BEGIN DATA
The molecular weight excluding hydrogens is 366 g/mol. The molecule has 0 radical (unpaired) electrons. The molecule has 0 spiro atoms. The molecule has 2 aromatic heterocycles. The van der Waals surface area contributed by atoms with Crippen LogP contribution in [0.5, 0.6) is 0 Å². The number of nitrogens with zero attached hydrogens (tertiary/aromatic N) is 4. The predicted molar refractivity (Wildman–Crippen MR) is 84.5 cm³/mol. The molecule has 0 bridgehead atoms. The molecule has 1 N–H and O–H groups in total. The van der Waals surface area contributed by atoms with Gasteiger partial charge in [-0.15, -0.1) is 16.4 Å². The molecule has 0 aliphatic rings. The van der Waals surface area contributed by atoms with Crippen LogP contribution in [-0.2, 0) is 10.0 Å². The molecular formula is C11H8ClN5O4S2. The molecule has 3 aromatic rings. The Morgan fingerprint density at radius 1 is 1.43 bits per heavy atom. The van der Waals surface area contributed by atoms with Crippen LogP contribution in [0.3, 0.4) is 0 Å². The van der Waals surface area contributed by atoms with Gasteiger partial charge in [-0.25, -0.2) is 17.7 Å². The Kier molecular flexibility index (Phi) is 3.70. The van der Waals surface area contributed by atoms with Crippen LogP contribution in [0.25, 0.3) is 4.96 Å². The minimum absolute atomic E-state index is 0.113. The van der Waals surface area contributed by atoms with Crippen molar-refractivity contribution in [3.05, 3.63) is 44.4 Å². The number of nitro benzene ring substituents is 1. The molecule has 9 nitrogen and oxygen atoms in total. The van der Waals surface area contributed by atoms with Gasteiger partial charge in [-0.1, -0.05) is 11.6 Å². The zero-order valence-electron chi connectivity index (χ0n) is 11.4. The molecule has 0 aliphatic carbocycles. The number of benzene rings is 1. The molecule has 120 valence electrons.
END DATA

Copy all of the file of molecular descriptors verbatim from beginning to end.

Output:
The molecular weight excluding hydrogens is 366 g/mol. The molecule has 0 radical (unpaired) electrons. The molecule has 0 spiro atoms. The molecule has 2 aromatic heterocycles. The van der Waals surface area contributed by atoms with Crippen LogP contribution in [0.5, 0.6) is 0 Å². The number of nitrogens with zero attached hydrogens (tertiary/aromatic N) is 4. The predicted molar refractivity (Wildman–Crippen MR) is 84.5 cm³/mol. The molecule has 0 bridgehead atoms. The molecule has 1 N–H and O–H groups in total. The van der Waals surface area contributed by atoms with Gasteiger partial charge in [-0.15, -0.1) is 16.4 Å². The molecule has 0 aliphatic rings. The van der Waals surface area contributed by atoms with Crippen LogP contribution in [-0.2, 0) is 10.0 Å². The molecular formula is C11H8ClN5O4S2. The molecule has 3 aromatic rings. The Morgan fingerprint density at radius 1 is 1.43 bits per heavy atom. The van der Waals surface area contributed by atoms with Crippen LogP contribution in [0.3, 0.4) is 0 Å². The van der Waals surface area contributed by atoms with Gasteiger partial charge in [-0.25, -0.2) is 17.7 Å². The Kier molecular flexibility index (Phi) is 3.70. The van der Waals surface area contributed by atoms with Crippen LogP contribution in [0.25, 0.3) is 4.96 Å². The minimum absolute atomic E-state index is 0.113. The van der Waals surface area contributed by atoms with Crippen molar-refractivity contribution in [3.05, 3.63) is 44.4 Å². The number of nitro benzene ring substituents is 1. The molecule has 9 nitrogen and oxygen atoms in total. The van der Waals surface area contributed by atoms with Gasteiger partial charge in [-0.1, -0.05) is 11.6 Å². The zero-order valence-electron chi connectivity index (χ0n) is 11.4. The molecule has 0 aliphatic carbocycles. The number of benzene rings is 1. The molecule has 120 valence electrons.